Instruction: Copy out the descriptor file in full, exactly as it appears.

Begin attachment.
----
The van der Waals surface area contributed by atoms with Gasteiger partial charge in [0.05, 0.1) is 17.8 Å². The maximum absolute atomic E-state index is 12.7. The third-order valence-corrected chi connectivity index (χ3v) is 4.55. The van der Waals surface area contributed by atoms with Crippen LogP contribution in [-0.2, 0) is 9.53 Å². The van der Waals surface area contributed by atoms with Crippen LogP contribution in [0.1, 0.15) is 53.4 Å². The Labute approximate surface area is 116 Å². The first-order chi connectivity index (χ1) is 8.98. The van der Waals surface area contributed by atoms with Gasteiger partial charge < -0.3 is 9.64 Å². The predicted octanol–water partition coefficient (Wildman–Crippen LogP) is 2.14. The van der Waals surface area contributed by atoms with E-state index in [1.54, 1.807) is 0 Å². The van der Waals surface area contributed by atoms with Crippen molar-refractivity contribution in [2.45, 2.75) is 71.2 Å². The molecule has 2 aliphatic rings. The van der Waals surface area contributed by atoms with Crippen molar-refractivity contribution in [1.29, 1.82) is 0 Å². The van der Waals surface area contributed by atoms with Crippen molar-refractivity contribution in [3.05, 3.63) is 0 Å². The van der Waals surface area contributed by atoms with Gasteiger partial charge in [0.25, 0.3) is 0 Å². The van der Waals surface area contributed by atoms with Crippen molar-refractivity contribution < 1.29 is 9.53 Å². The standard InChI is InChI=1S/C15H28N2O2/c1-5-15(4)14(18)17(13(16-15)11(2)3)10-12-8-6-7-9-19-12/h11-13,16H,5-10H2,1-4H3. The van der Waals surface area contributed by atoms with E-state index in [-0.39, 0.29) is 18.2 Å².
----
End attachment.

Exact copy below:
The van der Waals surface area contributed by atoms with Gasteiger partial charge in [0.05, 0.1) is 17.8 Å². The maximum absolute atomic E-state index is 12.7. The third-order valence-corrected chi connectivity index (χ3v) is 4.55. The van der Waals surface area contributed by atoms with Crippen LogP contribution in [-0.2, 0) is 9.53 Å². The van der Waals surface area contributed by atoms with Crippen LogP contribution in [0.1, 0.15) is 53.4 Å². The Labute approximate surface area is 116 Å². The first-order chi connectivity index (χ1) is 8.98. The van der Waals surface area contributed by atoms with Gasteiger partial charge < -0.3 is 9.64 Å². The predicted octanol–water partition coefficient (Wildman–Crippen LogP) is 2.14. The van der Waals surface area contributed by atoms with E-state index in [1.54, 1.807) is 0 Å². The van der Waals surface area contributed by atoms with Crippen molar-refractivity contribution in [2.45, 2.75) is 71.2 Å². The molecule has 2 aliphatic rings. The van der Waals surface area contributed by atoms with Crippen molar-refractivity contribution in [1.29, 1.82) is 0 Å². The van der Waals surface area contributed by atoms with Crippen molar-refractivity contribution in [3.05, 3.63) is 0 Å². The van der Waals surface area contributed by atoms with Gasteiger partial charge in [0.25, 0.3) is 0 Å². The van der Waals surface area contributed by atoms with Crippen molar-refractivity contribution < 1.29 is 9.53 Å². The standard InChI is InChI=1S/C15H28N2O2/c1-5-15(4)14(18)17(13(16-15)11(2)3)10-12-8-6-7-9-19-12/h11-13,16H,5-10H2,1-4H3. The van der Waals surface area contributed by atoms with E-state index in [-0.39, 0.29) is 18.2 Å².